Cook on a Whim: Classic Crème Brûlée

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Classic crème brûlée. Photo by Anita Parris Soule. Courtesy Cook on a Whim.

In honor of The Georgetowner’s 65th birthday, I thought I’d share what I feel is the ultimate celebratory, sophisticated dessert. Crème brûlée is one of those desserts that everyone loves but I don’t think many are making at home.

The funny thing is, most people think it’s terribly complicated and fancy to make. This is sneaky, sexy French simplicity at its finest — four simple ingredients composed in a way that mystifies people while simultaneously knocking their socks off. It makes people wonder why it’s served in such tiny vessels as they desperately scrape the final bits out with their spoon and look around wondering if anyone will notice them licking their ramekin.

Give my tried-and-true recipe a try and make this for someone you love.

Classic Crème Brûlée

Special equipment
6 4-ounce ramekins (although I have made this in small coffee mugs and very small mason jars before … when the urge for crème brûlée strikes, nothing can stop me)
Small kitchen torch

Ingredients
1 vanilla bean split lengthwise, or 2 tablespoons pure vanilla extract
2 cups heavy cream
4 egg yolks
1/4 cup granulated sugar
Pinch of salt
For the crunchy top:
A few tablespoons granulated sugar

Photo by Anita Parris Soule. Courtesy Cook on a Whim.

Instructions
Heat oven to 325 degrees and boil a tea kettle or a small saucepan of water.

Place the ramekins in a baking dish large enough to hold them comfortably and set aside.

Add the heavy cream and split vanilla bean (or extract) to a small saucepan over medium-high heat. You want the cream to get hot, but not boil, so keep an eye on it. And if you see bubbles around the edge, turn off the heat.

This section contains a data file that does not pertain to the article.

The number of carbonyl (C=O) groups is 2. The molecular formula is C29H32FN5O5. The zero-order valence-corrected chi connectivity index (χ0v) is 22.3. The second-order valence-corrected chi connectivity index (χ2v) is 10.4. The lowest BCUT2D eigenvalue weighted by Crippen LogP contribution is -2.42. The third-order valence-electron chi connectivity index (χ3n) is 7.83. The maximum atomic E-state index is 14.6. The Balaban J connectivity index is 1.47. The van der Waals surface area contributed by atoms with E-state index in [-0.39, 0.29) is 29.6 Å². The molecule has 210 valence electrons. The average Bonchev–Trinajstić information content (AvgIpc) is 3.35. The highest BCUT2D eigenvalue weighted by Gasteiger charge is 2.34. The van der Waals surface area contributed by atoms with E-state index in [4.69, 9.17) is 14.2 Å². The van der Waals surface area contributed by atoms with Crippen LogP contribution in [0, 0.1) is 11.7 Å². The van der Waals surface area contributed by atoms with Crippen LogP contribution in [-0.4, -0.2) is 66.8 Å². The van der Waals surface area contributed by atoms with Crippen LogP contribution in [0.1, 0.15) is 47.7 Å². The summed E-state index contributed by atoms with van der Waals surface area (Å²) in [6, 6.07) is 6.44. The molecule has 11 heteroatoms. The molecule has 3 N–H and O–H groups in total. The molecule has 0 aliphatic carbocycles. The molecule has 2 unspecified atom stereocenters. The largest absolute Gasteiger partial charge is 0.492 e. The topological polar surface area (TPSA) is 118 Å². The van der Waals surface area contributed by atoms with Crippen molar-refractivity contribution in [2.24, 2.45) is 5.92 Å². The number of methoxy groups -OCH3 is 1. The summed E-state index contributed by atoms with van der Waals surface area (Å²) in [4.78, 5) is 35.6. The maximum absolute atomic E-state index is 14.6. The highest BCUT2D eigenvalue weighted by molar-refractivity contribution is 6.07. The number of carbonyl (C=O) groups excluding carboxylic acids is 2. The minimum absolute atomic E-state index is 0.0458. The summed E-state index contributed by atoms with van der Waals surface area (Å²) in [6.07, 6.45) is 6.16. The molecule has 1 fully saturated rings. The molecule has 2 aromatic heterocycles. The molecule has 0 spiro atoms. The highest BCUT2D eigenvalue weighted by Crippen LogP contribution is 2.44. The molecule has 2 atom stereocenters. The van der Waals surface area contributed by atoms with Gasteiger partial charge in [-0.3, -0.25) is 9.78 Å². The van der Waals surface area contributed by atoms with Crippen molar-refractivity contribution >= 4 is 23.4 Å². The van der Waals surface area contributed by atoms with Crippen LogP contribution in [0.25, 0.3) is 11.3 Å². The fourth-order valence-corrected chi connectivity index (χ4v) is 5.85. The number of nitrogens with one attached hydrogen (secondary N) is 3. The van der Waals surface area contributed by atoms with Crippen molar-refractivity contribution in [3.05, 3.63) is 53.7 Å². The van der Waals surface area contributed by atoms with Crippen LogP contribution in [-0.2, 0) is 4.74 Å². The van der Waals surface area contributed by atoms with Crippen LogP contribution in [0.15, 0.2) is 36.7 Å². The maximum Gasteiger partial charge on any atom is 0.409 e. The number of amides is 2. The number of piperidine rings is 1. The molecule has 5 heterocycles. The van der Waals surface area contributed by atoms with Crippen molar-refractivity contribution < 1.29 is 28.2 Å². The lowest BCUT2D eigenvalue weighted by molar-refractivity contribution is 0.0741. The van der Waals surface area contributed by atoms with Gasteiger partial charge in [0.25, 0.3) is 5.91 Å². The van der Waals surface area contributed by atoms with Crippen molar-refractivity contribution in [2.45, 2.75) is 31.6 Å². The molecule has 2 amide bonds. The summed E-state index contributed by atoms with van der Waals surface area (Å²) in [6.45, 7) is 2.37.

While waiting for the cream to heat, whisk the yolks, sugar and a pinch of salt in a large mixing bowl until the mixture thickens and becomes pale yellow. When you lift your whisk, a long ribbon should fall. (You can use a mixer, but I always feel like a very fancy French pastry chef when I do it by hand. Plus, it really isn’t worth dirtying a mixer.)

When both your cream mixture and yolk mixtures are ready, slowly add the cream mixture to the yolks while whisking.

Just as a curdle precaution, I then pour this mixture through a fine mesh sieve set over a large measuring cup (the measuring cup helps with the pouring process).

Next, divide the mixture evenly between the ramekins. Place your baking dish in the oven, and very carefully add the recently boiled water to the pan, making sure not to get any in the ramekins. Loosely cover the entire dish with foil and bake for 30 to 40 minutes. When you gently shake the ramekins, they will be very loose and wiggly still, but set. They will firm up after refrigeration.

Remove the ramekins from the water bath and let cool to room temp, or if you’re impatient like me, just stick them in the fridge as soon as they come out. Let chill for 3 to 4 hours (at this point you can let them sit in the fridge covered for three days before moving on to the next step).

Five to 10 minutes before serving, sprinkle each ramekin with a light dusting of sugar. I like a very delicate layer of crispy sugar, but if you like it thicker, just add more sugar. Holding your kitchen torch close to the surface of the crème brûlée, move slowly and constantly back and forth until the sugar bubbles and turns a caramel color. The sugar will harden within seconds.

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